At-home go bags help make evacuating during a disaster a bit easier, without sending you scrambling for the necessities. Keeping your car packed and ready to roll at a moment's notice is also a safe move. The Federal Emergency Management Agency (FEMA) recommends keeping a smaller emergency bag, stocked with survival-essentials like food, water and a first aid kit, in your vehicle at all times. The vehicle should also contain jumper cables, an ice scraper, flares and a cellphone charger compatible with your car. Parker recommends a few other items: warm clothes, a fire extinguisher, toolbox and kit to repair a flat tire.

A well-tuned automobile is also safest for travel. Keep your gas tank full and ensure oil and washer fluid levels meet standard criteria. Invest in good winter tires and get them on your vehicle in accordance with your region's weather patterns. Many of the car's functions can deteriorate overtime, and fail without warning, so periodic inspections of the brakes, battery, exhaust system and lights are encouraged.

Preparing your home and your car for an emergency is not a difficult task, but it's an important one—even if no natural disaster is on the horizon.

More On

Toilet Seat Covers: Do They Work?


Toilet Seat Covers: Do They Work?
My husband runs every day with a jogging group. Often in the course of their runs they have a need for a Porta Potty. One day the guys in the group we...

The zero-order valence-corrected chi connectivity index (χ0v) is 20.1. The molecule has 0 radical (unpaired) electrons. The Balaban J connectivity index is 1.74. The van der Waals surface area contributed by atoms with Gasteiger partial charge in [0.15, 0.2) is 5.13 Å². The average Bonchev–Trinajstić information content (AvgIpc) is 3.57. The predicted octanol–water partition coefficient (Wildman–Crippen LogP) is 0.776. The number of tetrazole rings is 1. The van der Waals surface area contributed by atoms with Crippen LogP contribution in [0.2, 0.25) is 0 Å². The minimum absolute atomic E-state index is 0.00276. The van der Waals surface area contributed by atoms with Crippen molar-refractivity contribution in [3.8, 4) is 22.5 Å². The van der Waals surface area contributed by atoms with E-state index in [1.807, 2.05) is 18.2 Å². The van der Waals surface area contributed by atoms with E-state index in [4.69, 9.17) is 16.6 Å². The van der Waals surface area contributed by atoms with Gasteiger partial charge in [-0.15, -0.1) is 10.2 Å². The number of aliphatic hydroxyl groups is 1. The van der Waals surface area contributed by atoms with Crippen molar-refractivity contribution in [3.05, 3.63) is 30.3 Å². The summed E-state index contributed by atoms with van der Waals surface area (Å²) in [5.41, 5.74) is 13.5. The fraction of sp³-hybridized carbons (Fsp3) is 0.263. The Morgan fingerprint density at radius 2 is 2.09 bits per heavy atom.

4 Ways to Prepare Your Pets for Hawaii’s Next Emergency


4 Ways to Prepare Your Pets for Hawaii’s Next Emergency
With hurricanes, earthquakes, tsunamis and volcanic eruptions, Hawaii residents need to keep furry friends ready for anything.
Tornado Preparedness: Your Guide to Staying Safe During a Tornado


Tornado Preparedness: Your Guide to Staying Safe During a Tornado
While images of tornadoes may be beautiful in photographs, they can be deadly and wreak havoc on residential homes, businesses and natural habitats. T...
8 Tips to Bike Ride Safely


8 Tips to Bike Ride Safely
Bike safety Taking a bike ride is a great way to exercise. This low-impact cardio activity is a fun way to reach your aerobic activity goals. Get read...
Child Safety: How to Avoid Injuries From Toppling TVs


Child Safety: How to Avoid Injuries From Toppling TVs
Unintentional injuries are far and away the leading cause of death among kids in the United States. And every year, emergency room doctors like me see...